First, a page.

Monday, January 12, 2015

Six Flags Just Earned A Win In An ADA Case - And No One Seems To Have Noticed

Forest or Trees?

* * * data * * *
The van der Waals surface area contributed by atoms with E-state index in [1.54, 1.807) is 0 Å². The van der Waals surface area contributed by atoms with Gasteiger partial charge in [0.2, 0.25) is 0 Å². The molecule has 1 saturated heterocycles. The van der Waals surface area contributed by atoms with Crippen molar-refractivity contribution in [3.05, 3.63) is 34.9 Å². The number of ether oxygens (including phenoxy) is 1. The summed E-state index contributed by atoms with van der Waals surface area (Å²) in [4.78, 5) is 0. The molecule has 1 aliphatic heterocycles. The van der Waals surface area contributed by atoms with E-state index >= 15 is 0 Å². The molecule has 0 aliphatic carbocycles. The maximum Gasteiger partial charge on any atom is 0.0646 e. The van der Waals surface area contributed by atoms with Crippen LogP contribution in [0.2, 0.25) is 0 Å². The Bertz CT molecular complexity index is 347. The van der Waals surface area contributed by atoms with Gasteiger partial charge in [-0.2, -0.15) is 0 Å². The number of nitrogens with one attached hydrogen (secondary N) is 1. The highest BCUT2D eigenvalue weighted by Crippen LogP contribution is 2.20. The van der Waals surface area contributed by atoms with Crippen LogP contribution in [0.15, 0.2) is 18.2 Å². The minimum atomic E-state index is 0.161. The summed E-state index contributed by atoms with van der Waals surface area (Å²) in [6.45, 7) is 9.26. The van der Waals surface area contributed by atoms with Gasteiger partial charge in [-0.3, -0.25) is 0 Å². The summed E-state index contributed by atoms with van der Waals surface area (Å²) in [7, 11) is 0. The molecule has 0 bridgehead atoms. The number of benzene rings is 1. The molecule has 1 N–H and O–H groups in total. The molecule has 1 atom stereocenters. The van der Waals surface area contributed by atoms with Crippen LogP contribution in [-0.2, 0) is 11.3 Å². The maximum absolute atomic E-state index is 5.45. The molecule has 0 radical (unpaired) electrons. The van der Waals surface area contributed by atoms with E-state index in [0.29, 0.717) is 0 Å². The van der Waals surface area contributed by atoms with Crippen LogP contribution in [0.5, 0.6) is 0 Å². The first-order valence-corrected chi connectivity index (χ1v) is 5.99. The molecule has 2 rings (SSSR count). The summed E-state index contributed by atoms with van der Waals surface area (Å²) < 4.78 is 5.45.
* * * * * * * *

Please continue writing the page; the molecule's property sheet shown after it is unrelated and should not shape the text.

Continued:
Last week, as I was toiling away on a big case I’m working on, my email inbox blew up with news of an ADA case out of a federal court in New Jersey involving Six Flags Great Adventure.  As many of you know, I usually pay close attention to such things, and the news I was hearing was uniformly bad:  “Six Flags lost another ADA decision,” some told me.  “The judge in New Jersey got it dead wrong, just like the judge in Texas,” said others.  “These judges are starting a war between parks and manufacturers,” someone else suggested.  The newspaper headlines seemed to uniformly focus on the “victory” for the disabled plaintiff.  Unfortunately, it took me a few days to get around to actually reading the decision, and guess what?  Much to my surprise, I disagree with much of the reaction I had encountered.  In fact, while it is not a home run for Six Flags, there is much in the decision that is extremely good for the industry in terms of ADA compliance.  Yes, at the end of the day Six Flags lost this particular ruling, but focusing on that is a mistake as it overlooks two very positive aspects of this ruling for the industry, and the strong chance I believe Six Flags will have to win this case should it go to trial.